Helping Returning Veterans Stabilize Their Lives: SSVF

December 6th, 2013
Veteran Chris Franklin and his daughter in his apartment

Detroit, December 6, 2013 — Just before Christmas last year, returning veteran Michael Gold felt desperate. He was back in Detroit after serving in the Air Force from 2005 to 2010, including being in war zones in Iraq. Although he fulfilled his mission in a distant land for our country, upon his return Michael felt another kind of distance between himself and the society he struggled to rejoin.

Work was hard to find, and he was broke. He was close to finishing his vocational training to become an aircraft mechanic. But Michael needed money to buy Christmas gifts for his family and to pay for his remaining classes. So, he decided to remove metal from abandoned buildings to sell for scrap. He was caught and taken to jail.

“Having to face my mother from behind two inches of Plexiglas brought me to tears,” says Michael, 28. “It was humiliating. They say war is hell, but this was like hell, too.”

Michael received probation for his offense. He vowed to pull his life together. But he needed a new place to stay and make a new start.

Michael applied for assistance through the Supportive Services for Veterans Families (SSVF) program. SSVF is a national program started by the VA in 2011 to help low-income veterans and their families stabilize their housing situation and connect to other services and resources they need. The VA regards SSVF as a critical component in its effort to prevent and end homelessness among veterans.

SSVF case managers outreach veterans at risk of becoming homeless and then provide short-term financial assistance to pay rent, rental arrearages, security deposits, utility bills, moving costs, other housing related costs, and childcare. In addition, case managers help veterans and their families to obtain opportunities for skill building, job training and education, VA and other public benefits, and mental health and substance abuse treatment, as needed.

There are more than 300 SSVF programs in the country. Southwest Solutions’ program is recognized as one of the best. Since it began two years ago, the program has assisted about 1,000 veterans and their families. In the past year, 33% of the veterans helped by the program are veterans who have returned from the Iraq and Afghanistan conflicts. The national average is 20%.

Through  Southwest Solutions’ SSVF program, Michael obtained rental assistance and was able to move into his own apartment, along with his fiancée and her young child. He decided to live in a building in southwest Detroit revitalized and managed by Southwest Solutions. Michael also finished his vocational training, and then was hired as a tutor.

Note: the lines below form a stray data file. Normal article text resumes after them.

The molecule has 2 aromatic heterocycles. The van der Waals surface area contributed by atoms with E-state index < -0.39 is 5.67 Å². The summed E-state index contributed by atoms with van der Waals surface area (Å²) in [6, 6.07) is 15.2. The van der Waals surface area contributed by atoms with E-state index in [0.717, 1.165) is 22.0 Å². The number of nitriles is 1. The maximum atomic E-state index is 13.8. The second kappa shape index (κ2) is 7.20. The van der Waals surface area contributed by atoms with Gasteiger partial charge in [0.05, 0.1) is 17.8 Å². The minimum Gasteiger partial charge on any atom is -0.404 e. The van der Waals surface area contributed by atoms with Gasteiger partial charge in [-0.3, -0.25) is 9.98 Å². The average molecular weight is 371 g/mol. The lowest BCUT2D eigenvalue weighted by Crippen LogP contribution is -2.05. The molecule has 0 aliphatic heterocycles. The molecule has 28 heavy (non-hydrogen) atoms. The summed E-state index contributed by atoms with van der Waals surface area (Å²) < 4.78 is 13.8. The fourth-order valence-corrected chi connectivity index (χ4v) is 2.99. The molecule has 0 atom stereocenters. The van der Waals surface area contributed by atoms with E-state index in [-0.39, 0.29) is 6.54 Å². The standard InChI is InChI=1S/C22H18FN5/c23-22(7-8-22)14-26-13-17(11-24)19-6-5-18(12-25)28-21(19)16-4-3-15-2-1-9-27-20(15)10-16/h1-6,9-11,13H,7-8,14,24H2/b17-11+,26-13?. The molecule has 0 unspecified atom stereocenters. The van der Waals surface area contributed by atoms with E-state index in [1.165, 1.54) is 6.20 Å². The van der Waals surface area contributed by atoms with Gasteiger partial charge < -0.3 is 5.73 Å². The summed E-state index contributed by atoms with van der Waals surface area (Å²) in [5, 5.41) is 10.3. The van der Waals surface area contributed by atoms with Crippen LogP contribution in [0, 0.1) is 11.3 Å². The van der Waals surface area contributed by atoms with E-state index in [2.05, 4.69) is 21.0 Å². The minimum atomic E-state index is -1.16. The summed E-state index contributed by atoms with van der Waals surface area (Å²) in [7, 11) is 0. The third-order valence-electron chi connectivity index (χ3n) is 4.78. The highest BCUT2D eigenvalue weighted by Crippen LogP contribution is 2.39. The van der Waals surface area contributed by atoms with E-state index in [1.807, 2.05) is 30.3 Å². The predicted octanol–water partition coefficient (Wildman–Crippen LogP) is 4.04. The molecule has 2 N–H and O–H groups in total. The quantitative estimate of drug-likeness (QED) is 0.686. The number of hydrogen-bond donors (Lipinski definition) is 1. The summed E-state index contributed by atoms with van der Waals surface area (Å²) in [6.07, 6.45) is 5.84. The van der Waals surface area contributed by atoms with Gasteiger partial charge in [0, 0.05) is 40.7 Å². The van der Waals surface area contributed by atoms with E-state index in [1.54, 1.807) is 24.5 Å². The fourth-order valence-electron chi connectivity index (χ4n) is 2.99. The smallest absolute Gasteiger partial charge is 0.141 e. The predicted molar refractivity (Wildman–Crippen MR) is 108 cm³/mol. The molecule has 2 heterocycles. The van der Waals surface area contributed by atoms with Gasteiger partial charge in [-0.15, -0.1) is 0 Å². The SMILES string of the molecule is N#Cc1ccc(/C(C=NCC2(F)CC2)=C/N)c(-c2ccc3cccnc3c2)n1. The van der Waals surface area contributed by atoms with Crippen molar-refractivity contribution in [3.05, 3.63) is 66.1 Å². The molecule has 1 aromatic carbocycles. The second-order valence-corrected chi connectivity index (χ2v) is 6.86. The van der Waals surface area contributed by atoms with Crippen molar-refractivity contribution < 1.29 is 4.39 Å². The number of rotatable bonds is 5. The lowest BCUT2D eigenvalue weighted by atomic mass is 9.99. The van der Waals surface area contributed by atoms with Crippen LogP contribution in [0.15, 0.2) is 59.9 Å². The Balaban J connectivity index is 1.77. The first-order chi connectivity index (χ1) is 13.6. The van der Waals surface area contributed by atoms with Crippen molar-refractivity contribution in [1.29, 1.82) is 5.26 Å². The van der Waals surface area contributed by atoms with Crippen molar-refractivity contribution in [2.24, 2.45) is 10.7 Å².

“I feel that my family is now charting a future of love, joy and happiness,” Michael says.

About 15% of veterans helped by Southwest Solutions’ SSVF are female. Diana King, 30, served in the Navy for six years, including a year in Kuwait during Operation Iraqi Freedom. After returning to Detroit, she experienced depression after the deaths of three close relatives in a short span. She lost her job and then she became homeless, living out of her pickup truck and a vacant house for a time.

SSVF case manager Willie Collins helped Diana connect with VA resources that provide ongoing financial and medical assistance. Diana is now living in a duplex with her two children after receiving her first month’s rent, security deposit, and new furniture through SSVF.

“I am in a much better place now, physically and psychologically, and my children are thriving,” Diana says.

Christopher Franklin, 27, needed a safe and stable apartment for himself and his two-year-old daughter, who stays with him regularly. He, too, received rental assistance through SSVF.

Christopher served in the Marines for nine years, including time in Iraq. He is currently unemployed, but is using the Post-9/11 GI Bill to get his bachelor’s degree.

“I really enjoy being in college and look forward to a new chapter in my life,” Christopher says.

Because of the success of Southwest Solutions’ SSVF, the VA has selected it to serve as a “mentor grantee” to help other SSVF programs serve veterans more effectively. In addition, through a partnership with Community Housing Network of Oakland County, Southwest Solutions’ program is expanding its services into Oakland and Macomb counties.

For more information about SSVF, call 313-481-7900. Or write Kenny Shannon, who manages the program.

The names Michael Gold and Diana King are aliases for veterans served in the SSVF.

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